Coral Pink Sand Dunes

We only went to Coral Pink Sand Dunes State Park because it was 10 minutes from my apartment. That’s probably the only reason you should go unless you like ATVing.

We did hear about how the night sky is really clear here so we decided to camp to see the stars and to try out our new camping equipment.

There is a fee to enter the park but it was like $5 and camping was around $16. On the road to the park, however, we noticed you could get to the dunes well before the entrance and there was even bleachers set up, presumably to watch the night sky. So if you didn’t want to pay a fee and just check it out, you could probably do that.

Anyway, we soon learned that this was ATV central. We were the only ones camping; everyone else was RVing it with trailers that held thousands of dollars worth of ATVs and ATV accessories.

 

Our tent. Everyone else was in an RV.

Our tent. Everyone else was in an RV.

 

It was actually kind of late when we got there so we set up our tent and just hung out for a while. (By the way, 3 years later and I’m still finding sand in that tent.) The campgrounds were LOUD. Children were running around and screaming and people were working on their ATVs, gunning the engines and all that. My mom was worried that ‘quiet time’ was more of a suggestion than a rule but, I swear by all that is holy, the exact moment it turned 10pm, all noise stopped.

We were exhausted and completely forgot about looking at the stars. I did end up going to the bathroom at 2am-ish and managed to look up. I’d never seen the Milky Way before. It looked more like a strip of cloud cover with some stars showing through and I literally can’t think about how the Milky Way is made up of suns, many bigger than ours, without hyperventilating so I’ll just leave it at that.

It wasn’t pitch black so if you’re looking for something like that, Coral Pink Sand Dunes isn’t the place, but for someone who had never seen the Milky Way before, it was definitely cool enough for me.

 

Sand dunes in the distance.

Sand dunes in the distance.

 

Now, I honestly don’t remember how we got to the sand dunes. I want to apologize, but we went there before doing a blog even crossed my mind and it was 3 years ago and I just don’t remember. HOWEVER, I do remember it not being hard and there’s a campground office with rangers.

 

Dunes.

Dunes.

 

So the dunes were interesting. There was definitely an expanse of sand and they were kind of coral pink in color. It looked like a valley that sand got caught up in. There were also plants growing in the sand, which I still don’t understand how is possible.

 

The sand dunes.

The sand dunes.

 

Turns out, the sand did just get trapped in a valley, according to a sign. Apparently, the sand that is light enough gets picked up by the wind, the wind slows down in the valley area, the heavy sand grains drop away, and the wind carries the lighter sand away. So every grain of sand at Coral Pink Sand Dunes is the same size. SCIENCE!

 

All the sand grains are the exact same size apparently.

All the sand grains are the exact same size apparently.

 

The dunes were split in two sections. One for ATVs to ride around in, and the other for people to walk through. The ATVers were very respectful because they understand that if they go off course, the state could shut down the ATVing altogether. Apparently there are several groups who lobby to have recreational activities. I once talked to a guy in one of those groups and it was obvious that these groups don’t want to just run amuck over the land for fun. They treat the land with respect and want to preserve it so that others may enjoy it.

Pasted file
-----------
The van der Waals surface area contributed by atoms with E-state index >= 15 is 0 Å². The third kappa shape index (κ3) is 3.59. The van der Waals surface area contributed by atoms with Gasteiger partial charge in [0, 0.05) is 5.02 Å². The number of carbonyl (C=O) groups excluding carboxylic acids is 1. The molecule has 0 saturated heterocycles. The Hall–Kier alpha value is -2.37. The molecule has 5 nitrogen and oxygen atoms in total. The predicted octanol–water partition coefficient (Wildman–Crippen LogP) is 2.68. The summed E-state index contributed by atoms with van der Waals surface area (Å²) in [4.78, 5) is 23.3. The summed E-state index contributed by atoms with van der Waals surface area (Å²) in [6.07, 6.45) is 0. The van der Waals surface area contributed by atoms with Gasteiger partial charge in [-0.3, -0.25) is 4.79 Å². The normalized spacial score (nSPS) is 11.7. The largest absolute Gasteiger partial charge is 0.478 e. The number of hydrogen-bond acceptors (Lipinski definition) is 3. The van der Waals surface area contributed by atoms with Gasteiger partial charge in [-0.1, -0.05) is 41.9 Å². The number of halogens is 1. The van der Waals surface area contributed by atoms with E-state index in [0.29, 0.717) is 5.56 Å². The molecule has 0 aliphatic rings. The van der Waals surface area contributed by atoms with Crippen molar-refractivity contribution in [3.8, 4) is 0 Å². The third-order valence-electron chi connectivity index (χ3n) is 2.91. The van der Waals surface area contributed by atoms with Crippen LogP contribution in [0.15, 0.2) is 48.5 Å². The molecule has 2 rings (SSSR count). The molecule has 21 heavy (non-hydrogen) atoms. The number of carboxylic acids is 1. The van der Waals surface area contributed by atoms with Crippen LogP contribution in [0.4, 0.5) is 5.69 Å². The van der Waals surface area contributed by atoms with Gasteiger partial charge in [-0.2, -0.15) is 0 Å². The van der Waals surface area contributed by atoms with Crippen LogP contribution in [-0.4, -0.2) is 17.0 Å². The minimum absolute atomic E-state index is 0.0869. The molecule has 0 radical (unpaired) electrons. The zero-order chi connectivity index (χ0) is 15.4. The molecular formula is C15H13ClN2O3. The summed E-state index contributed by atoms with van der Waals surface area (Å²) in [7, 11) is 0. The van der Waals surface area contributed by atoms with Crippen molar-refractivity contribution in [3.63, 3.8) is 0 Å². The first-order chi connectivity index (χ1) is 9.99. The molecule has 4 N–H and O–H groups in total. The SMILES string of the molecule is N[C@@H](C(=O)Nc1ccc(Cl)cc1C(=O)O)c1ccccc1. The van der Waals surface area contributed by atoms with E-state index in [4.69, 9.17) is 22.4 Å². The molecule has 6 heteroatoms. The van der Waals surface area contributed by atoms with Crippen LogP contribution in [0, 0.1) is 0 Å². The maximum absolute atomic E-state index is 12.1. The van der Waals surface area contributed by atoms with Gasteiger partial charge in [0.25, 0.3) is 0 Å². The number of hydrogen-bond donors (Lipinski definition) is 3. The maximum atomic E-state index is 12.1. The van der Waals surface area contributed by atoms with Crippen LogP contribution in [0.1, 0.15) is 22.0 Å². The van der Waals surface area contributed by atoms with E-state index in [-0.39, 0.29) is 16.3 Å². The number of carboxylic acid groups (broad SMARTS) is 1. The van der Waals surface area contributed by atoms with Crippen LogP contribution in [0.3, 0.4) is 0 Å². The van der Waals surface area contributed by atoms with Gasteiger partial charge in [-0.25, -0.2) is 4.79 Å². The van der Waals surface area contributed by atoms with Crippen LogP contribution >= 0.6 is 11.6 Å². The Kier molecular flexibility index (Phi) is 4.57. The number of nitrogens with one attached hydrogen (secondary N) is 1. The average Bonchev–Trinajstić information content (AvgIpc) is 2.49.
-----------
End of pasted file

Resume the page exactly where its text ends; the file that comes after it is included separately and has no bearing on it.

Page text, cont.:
Anyway, the section for people actually had a trail with signs you could walk. It was weird, because you could see the whole trail from the top of the dunes. It was just a loop around the valley. We decided to do it because why the hell not. Um yeah, you have to take off your shoes. Or you’ll end up leaving with all the sand in your shoes.

The signs were cool and pointed out how plants grow (I still think it’s magic) and draw your attention to all the animal tracks. You then realize that the dunes are not just a pile of sand, but an entire ecosystem where lizards and mice and plants all co-exist.

 

I’m amazed plants could grow in the sand.

I’m amazed plants could grow in the sand.

 

Like how is this stuff growing on slanted sand?!

Like how is this stuff growing on slanted sand?!

 

Tiny animal tracks.

Tiny animal tracks.

 

I grew up in Michigan and the west coast is filled with sand dunes so this wasn’t super impressive for me. BUT, I did learn a lot because of all the signs on the trail and next time I go to a sand dune in Michigan, I’m going to look for animal tracks. They were EVERYWHERE and it was cool to see the path certain animals took: most went from bush to bush and into little holes at the base of each one that I seriously didn’t notice until a sign pointed it out to me.

 

Coral Sands

 

There were a lot of people and sound of the ATVs didn’t exactly scream nature but if you’ve never seen a sand dune and you’re close to these, then check them out.

The trail did end up near a drop off of sand so my mom and I leapt off it to see who could go farthest. We ended up in sand to our waists! Sorry, no pictures, but honestly there was sand everywhere and we didn’t have a “sports” camera so you all can just deal with it.

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